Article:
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Pro-golfer's Simple, Powerful Comment Normalizes Periods Beautifully

Discussion in 'Health & Wellness' started by Rihana, May 4, 2022.

  1. Rihana

    Rihana Moderator Staff Member IL Hall of Fame

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    Watch this 30 second video. Simply beautiful and well delivered, her response.



    Lydia Ko praised for talking about period after surprising reporter with honest answer - CNN
    "Golf's world No. 3 Lydia Ko has been praised for her honest answer about being on her period which left her interviewer lost for words.

    During the final round of the Palos Verdes Championship on Sunday, Ko could be seen receiving treatment from her physical therapist Chris Wicker for an apparent tight back.

    Having completed her round and posting a one-under 70 to finish tied for third, the New Zealand player was asked by Golf Channel reporter Jerry Foltz about the trainer, his treatment and if there was any long-term concern.

    "I hope not," Ko said. "It's that time of the month.

    "I know the ladies watching are probably like: 'Yeah, I got you.' So, when that happens, my back gets really tight, and I'm all twisted. It's not the first time that Chris (Wicker) has seen me twisted, but it felt a lot better after he came. So, yeah, there you go."

    The 17-time LPGA Tour winner's answer took Foltz by surprise. He stuttered as he stumbled for an appropriate response before managing to say: "Thanks."

    Ko was able to laugh off any awkwardness, saying with a smile: "I know you're at a loss for words, Jerry. Honesty it is."
    ...
    Ko's openness about her period, a topic in women's sports that is often seen as taboo, earned her a huge swell of praise on social media."
    Source
     
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  2. Rihana

    Rihana Moderator Staff Member IL Hall of Fame

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    I've watched the video at least five times and read coverage in 3-4 websites. : ) The moment where the reporter mumbles a "Thanks" has me LOL. : )

    Periods still remain a taboo topic. Such responses from sportspersons go a long way in normalizing it. Women should be able to talk like that about the impact of periods on their body. They should not feel like they are making a fuss or excuses if they mention any periods related discomfort.
     
  3. beautifullife30

    beautifullife30 Finest Post Winner

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    I know a lot of people think that having a period is like a taboo. Actually it isnt. Coming form a brahmin family, those three days are a much needed rest for my mom, me and my sister.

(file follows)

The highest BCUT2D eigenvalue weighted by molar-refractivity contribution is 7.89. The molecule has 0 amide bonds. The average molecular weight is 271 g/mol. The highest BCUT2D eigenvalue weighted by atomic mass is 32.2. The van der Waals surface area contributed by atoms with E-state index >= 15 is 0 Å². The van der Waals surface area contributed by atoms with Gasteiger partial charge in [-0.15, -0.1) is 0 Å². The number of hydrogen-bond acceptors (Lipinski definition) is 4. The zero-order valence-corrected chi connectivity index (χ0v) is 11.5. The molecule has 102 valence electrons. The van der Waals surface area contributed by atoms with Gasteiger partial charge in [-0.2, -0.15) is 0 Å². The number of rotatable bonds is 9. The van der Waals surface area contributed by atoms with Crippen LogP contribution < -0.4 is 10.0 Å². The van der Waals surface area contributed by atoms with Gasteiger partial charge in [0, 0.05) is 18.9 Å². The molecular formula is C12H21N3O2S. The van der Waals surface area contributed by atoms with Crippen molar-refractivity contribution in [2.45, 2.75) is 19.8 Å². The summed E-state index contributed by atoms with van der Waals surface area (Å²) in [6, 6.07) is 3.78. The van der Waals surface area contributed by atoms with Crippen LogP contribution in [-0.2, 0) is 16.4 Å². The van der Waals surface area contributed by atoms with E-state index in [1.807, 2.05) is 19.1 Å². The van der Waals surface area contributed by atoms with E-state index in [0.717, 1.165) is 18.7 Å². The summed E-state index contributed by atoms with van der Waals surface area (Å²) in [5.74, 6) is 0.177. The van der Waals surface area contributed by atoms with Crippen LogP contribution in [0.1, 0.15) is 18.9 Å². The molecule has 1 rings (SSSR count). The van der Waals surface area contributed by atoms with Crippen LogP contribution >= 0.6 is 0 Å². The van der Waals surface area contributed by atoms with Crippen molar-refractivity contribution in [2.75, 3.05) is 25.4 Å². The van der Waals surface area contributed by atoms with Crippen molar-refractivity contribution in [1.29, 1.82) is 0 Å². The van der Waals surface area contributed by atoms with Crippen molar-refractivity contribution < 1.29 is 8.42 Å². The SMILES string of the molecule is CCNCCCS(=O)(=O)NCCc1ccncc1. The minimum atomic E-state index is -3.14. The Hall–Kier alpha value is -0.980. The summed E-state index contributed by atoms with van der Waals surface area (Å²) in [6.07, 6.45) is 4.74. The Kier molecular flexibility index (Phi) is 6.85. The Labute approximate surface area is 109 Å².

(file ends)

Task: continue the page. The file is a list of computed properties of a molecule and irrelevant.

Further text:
When my dad goes to perform pooja, my mom usually hands him the day's naivedyam. The day my dad takes a coconut, the entire village knows that my mom has her periods and its just a normal thing.

    Hayyoo...isn't mom 'at home'? Dont worry, i will send you sambar and rasam for the day. So thus the day went eating the sambar, rasam and curry given by our neighbours while rice being cooked in our house. Usually if its just mom, then me and my sister worked together to russel up somthing in the kitchen. There was a time when all three of us got it together and it was a wonderful time watching my dad cook and we relished his dishes. Even to this day, I cant get over how we sat and cracked jokes on my dad while was shaking the ladle telling us not to provoke him or he would add a bit more salt in the sambar.

    Infact, in our houses, the lady with period was given the food first since it is understood that her body is weak and she needs that much more energy and rest and was fed well and asked to take rest well. Ofcourse we had our own things to do then like crafts, basket weaving and stuff.

    The point i am trying to make is, the only requirement in our house was to stay away and take rest without touching anything. Do we contaminate? Not sure. Is there any scientific reason behind all this staying aside? I dont know. But we never hesitated from talking about it.

    Even people from far off villages who came to consult my dad on something never frowed upon these and just used to say 'oh...mom is not at home?' thats all that too when my dad had to prepare coffee for himself and for them. No judgement passed or no snide comments or giggling or no hiding. My cousins, my uncles, my sons infact are trained from now to take care of the ladies during those times and do us full seva during those moments. We the queens enjoy those times.

    Unlike cities where even a whisper packet has to be wrapped and kept in a black polythene bag. People shy away at the very mention of a period. God knows why!